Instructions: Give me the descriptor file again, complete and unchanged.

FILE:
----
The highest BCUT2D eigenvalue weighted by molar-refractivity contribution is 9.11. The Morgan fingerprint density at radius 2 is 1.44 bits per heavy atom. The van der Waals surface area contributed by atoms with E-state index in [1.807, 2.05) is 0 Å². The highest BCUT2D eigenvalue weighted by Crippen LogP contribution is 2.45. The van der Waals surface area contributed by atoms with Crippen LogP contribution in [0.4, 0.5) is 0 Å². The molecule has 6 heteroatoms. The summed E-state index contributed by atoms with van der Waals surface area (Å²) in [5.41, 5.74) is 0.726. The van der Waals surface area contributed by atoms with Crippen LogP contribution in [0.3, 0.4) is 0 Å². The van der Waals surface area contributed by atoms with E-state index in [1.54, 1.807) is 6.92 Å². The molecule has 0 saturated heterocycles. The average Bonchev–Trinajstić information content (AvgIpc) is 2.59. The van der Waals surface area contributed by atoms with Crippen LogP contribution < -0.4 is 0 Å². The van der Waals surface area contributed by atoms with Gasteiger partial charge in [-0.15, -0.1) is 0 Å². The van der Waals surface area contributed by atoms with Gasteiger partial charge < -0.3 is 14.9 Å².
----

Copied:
The highest BCUT2D eigenvalue weighted by molar-refractivity contribution is 9.11. The Morgan fingerprint density at radius 2 is 1.44 bits per heavy atom. The van der Waals surface area contributed by atoms with E-state index in [1.807, 2.05) is 0 Å². The highest BCUT2D eigenvalue weighted by Crippen LogP contribution is 2.45. The van der Waals surface area contributed by atoms with Crippen LogP contribution in [0.4, 0.5) is 0 Å². The molecule has 6 heteroatoms. The summed E-state index contributed by atoms with van der Waals surface area (Å²) in [5.41, 5.74) is 0.726. The van der Waals surface area contributed by atoms with Crippen LogP contribution in [0.3, 0.4) is 0 Å². The van der Waals surface area contributed by atoms with E-state index in [1.54, 1.807) is 6.92 Å². The molecule has 0 saturated heterocycles. The average Bonchev–Trinajstić information content (AvgIpc) is 2.59. The van der Waals surface area contributed by atoms with Crippen LogP contribution < -0.4 is 0 Å². The van der Waals surface area contributed by atoms with Gasteiger partial charge in [-0.15, -0.1) is 0 Å². The van der Waals surface area contributed by atoms with Gasteiger partial charge < -0.3 is 14.9 Å².